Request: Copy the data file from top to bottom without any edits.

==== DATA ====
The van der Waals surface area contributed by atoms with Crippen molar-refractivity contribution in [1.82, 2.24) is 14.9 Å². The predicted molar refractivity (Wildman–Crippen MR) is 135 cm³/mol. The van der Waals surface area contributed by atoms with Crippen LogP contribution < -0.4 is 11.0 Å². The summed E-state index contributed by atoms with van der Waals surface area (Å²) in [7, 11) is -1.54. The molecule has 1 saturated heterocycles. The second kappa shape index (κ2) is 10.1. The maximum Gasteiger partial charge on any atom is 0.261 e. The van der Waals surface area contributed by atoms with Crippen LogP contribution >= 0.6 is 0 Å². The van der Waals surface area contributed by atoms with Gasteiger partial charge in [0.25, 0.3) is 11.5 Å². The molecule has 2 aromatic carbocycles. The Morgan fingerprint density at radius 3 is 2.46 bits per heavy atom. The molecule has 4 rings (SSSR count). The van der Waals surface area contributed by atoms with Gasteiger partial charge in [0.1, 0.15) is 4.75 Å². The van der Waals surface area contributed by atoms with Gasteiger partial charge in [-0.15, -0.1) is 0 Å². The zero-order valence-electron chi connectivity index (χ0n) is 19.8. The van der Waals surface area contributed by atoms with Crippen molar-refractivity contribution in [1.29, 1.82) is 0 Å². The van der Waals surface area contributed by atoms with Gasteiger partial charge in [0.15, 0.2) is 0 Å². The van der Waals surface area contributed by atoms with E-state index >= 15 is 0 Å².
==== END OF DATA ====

The van der Waals surface area contributed by atoms with Crippen molar-refractivity contribution in [1.82, 2.24) is 14.9 Å². The predicted molar refractivity (Wildman–Crippen MR) is 135 cm³/mol. The van der Waals surface area contributed by atoms with Crippen LogP contribution < -0.4 is 11.0 Å². The summed E-state index contributed by atoms with van der Waals surface area (Å²) in [7, 11) is -1.54. The molecule has 1 saturated heterocycles. The second kappa shape index (κ2) is 10.1. The maximum Gasteiger partial charge on any atom is 0.261 e. The van der Waals surface area contributed by atoms with Crippen LogP contribution >= 0.6 is 0 Å². The van der Waals surface area contributed by atoms with Gasteiger partial charge in [0.25, 0.3) is 11.5 Å². The molecule has 2 aromatic carbocycles. The Morgan fingerprint density at radius 3 is 2.46 bits per heavy atom. The molecule has 4 rings (SSSR count). The van der Waals surface area contributed by atoms with Gasteiger partial charge in [0.1, 0.15) is 4.75 Å². The van der Waals surface area contributed by atoms with Gasteiger partial charge in [-0.15, -0.1) is 0 Å². The zero-order valence-electron chi connectivity index (χ0n) is 19.8. The van der Waals surface area contributed by atoms with Crippen molar-refractivity contribution in [1.29, 1.82) is 0 Å². The van der Waals surface area contributed by atoms with Gasteiger partial charge in [0.15, 0.2) is 0 Å². The van der Waals surface area contributed by atoms with E-state index >= 15 is 0 Å².